The traditional European “tripartite division" of offenses, according to the assumption of their different natures, into felonies, misdemeanors and petto offenses, has been abandoned. All offenses are, first of all, simply ca! “offenses" so that the general principles applicable to all offenses may
stated in Part I, the General Part, of the Code. Book I "Offenses and the Offender,” includes the first 84 articles and covers general principles of criminal law and its scope, including subjects such as time limitations, jurisdiction, extradition, conflicts of laws, attempt, participation, criminal responsibility and irresponsibility, criminal intent, negligence and accident, justification, necessity, self defense, mistake, and other topics of general application, Because Ethiopia lacked a highly developed legal profession, and because of the ideal of ach ssibility of the law to every citizen, as much doctrine as possible was included in the Code. In drafting the Code, these motives of education and accessibility were kept in mind, together with the guiding principles of most codifications, namely clarity, completeness and compactness. Adding to the completeness of the Ethiopian Code is the inclusion of military offenses together with other crimes.
Book II, entitled “The Criminal Punishment and Its Application," covers all phases of sentencing and extends from Article 85 to Article 247. Books I and II comprise the General Part of the Code (Part I).
Part II, the Special Part of the Code, extends from Article 248 through Article 689. These articles define each crime and give the punishment for each. The Special Part contains Books III through VI as follows: Book III, “Offences Against the State or Against National or International Intereste" ; Book IV, “Offences Against the Public Interest of the Community"; Book V, “Offences Against Individuals and the Family"; and Book VI, “Offences Against Property."
Part III of the Code, the Code of Petty Offenses, is a code within a code and contains two Books. These are Book VII, the General Part, and Book VIII, the Special Part. The Books, as usual, are broken down into Titles and Chapters containing the individual articles, numbers 690 through 792.
Petty offenses differ from ordinary offenses in that their punishments are less than those prescribed for ordinary offenses. Petty offenses are punishable by fines of from one dollar to three hundred dollars or a jail sentence of one day to three months. Included within the category of petty offenses are violations of rules and regulations promulgated by a competent authority, as well as those offenses which are specifically included in the Special Part of the Code of Petty Offenses. The trials of petty offenders are held before a lesser court or magistrate than the trials of the ordinary offenders. It should be pointed out that having a code within a code is a unique approach to codification. A more traditional approach would be to have the general part of the Code of Petty Offenses integrated into the general part of the entire code.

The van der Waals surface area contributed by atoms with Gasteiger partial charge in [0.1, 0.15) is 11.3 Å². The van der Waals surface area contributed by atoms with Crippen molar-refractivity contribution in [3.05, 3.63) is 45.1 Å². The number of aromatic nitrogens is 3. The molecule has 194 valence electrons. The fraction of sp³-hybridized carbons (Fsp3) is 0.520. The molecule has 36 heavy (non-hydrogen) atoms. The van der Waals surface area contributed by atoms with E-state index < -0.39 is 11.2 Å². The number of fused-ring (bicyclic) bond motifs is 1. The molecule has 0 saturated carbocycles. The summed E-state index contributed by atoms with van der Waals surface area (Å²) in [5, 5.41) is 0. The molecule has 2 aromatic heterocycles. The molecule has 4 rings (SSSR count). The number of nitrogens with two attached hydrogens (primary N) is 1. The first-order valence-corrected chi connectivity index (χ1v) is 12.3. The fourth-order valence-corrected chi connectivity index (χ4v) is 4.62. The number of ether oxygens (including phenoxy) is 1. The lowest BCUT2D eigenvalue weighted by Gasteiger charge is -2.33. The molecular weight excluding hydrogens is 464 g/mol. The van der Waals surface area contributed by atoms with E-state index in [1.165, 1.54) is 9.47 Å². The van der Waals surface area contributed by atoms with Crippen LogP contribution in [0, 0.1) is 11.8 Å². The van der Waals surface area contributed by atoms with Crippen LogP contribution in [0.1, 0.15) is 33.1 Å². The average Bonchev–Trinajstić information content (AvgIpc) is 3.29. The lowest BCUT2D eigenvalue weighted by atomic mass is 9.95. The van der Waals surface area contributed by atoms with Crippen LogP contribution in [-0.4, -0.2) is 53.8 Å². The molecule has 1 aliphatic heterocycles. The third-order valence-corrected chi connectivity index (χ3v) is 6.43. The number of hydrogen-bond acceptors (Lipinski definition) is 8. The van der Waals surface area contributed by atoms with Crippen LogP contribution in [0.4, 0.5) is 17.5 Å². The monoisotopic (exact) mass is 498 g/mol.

One experienced student of comparative law has traced the influence of the Italian Penal Code upon the Ethiopian Penal Code and reached the following conclusion :
The new Ethiopian Penal Code is based upon well-tried principles and practices of leading Continental countries both as to crimes in general and in particular, and penology. It enacts new provisions as to international offenses. Upon the framework of the excellent Italian Penal Code it imposes AngloAmerican ideas of constitutional privileges and rights which formed the basis of the United Nations Declaration of Human Rights."
QUESTION 2 A code whose inspiration is found in the European tradition of codification is drafted with consecutive numbering of the articles throughout the entire code. This numbering scheme gives a unity to the general and the particular codal provisions. Leaving blank numbers is felt to create confusion and fragmentation, which are the opposites of the goals of clarity and conciseness which should guide the draftsmen of such a code. If gaps are left in the numbering system, some will never be used because they will not be in the needed locations. Others will be quickly used up, leaving future enactments to be numbered differently anyway.